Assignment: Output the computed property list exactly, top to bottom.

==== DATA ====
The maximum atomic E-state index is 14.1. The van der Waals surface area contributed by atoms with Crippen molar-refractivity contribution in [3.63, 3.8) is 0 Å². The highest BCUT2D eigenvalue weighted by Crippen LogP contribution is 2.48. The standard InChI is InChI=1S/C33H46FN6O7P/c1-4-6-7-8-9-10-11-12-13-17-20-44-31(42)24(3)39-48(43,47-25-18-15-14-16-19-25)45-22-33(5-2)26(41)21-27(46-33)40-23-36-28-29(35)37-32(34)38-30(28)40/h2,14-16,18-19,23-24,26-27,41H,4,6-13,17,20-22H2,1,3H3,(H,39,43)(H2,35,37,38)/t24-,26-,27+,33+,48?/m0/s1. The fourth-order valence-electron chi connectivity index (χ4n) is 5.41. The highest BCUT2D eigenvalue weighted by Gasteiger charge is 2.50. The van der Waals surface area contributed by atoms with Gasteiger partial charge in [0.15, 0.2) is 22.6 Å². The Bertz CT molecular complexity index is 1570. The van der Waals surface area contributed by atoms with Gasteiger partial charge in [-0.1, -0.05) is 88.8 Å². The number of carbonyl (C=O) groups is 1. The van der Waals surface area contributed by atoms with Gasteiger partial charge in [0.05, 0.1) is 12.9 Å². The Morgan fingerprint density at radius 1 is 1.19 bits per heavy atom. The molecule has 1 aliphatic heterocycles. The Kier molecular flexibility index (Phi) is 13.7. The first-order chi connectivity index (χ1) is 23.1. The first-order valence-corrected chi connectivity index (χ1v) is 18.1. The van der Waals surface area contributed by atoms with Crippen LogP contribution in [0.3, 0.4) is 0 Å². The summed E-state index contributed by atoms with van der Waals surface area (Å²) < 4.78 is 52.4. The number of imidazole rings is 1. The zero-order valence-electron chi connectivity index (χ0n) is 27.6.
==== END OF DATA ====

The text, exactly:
The maximum atomic E-state index is 14.1. The van der Waals surface area contributed by atoms with Crippen molar-refractivity contribution in [3.63, 3.8) is 0 Å². The highest BCUT2D eigenvalue weighted by Crippen LogP contribution is 2.48. The standard InChI is InChI=1S/C33H46FN6O7P/c1-4-6-7-8-9-10-11-12-13-17-20-44-31(42)24(3)39-48(43,47-25-18-15-14-16-19-25)45-22-33(5-2)26(41)21-27(46-33)40-23-36-28-29(35)37-32(34)38-30(28)40/h2,14-16,18-19,23-24,26-27,41H,4,6-13,17,20-22H2,1,3H3,(H,39,43)(H2,35,37,38)/t24-,26-,27+,33+,48?/m0/s1. The fourth-order valence-electron chi connectivity index (χ4n) is 5.41. The highest BCUT2D eigenvalue weighted by Gasteiger charge is 2.50. The van der Waals surface area contributed by atoms with Gasteiger partial charge in [0.15, 0.2) is 22.6 Å². The Bertz CT molecular complexity index is 1570. The van der Waals surface area contributed by atoms with Gasteiger partial charge in [-0.1, -0.05) is 88.8 Å². The number of carbonyl (C=O) groups is 1. The van der Waals surface area contributed by atoms with Gasteiger partial charge in [0.05, 0.1) is 12.9 Å². The Morgan fingerprint density at radius 1 is 1.19 bits per heavy atom. The molecule has 1 aliphatic heterocycles. The Kier molecular flexibility index (Phi) is 13.7. The first-order chi connectivity index (χ1) is 23.1. The first-order valence-corrected chi connectivity index (χ1v) is 18.1. The van der Waals surface area contributed by atoms with Crippen LogP contribution in [0.3, 0.4) is 0 Å². The summed E-state index contributed by atoms with van der Waals surface area (Å²) < 4.78 is 52.4. The number of imidazole rings is 1. The zero-order valence-electron chi connectivity index (χ0n) is 27.6.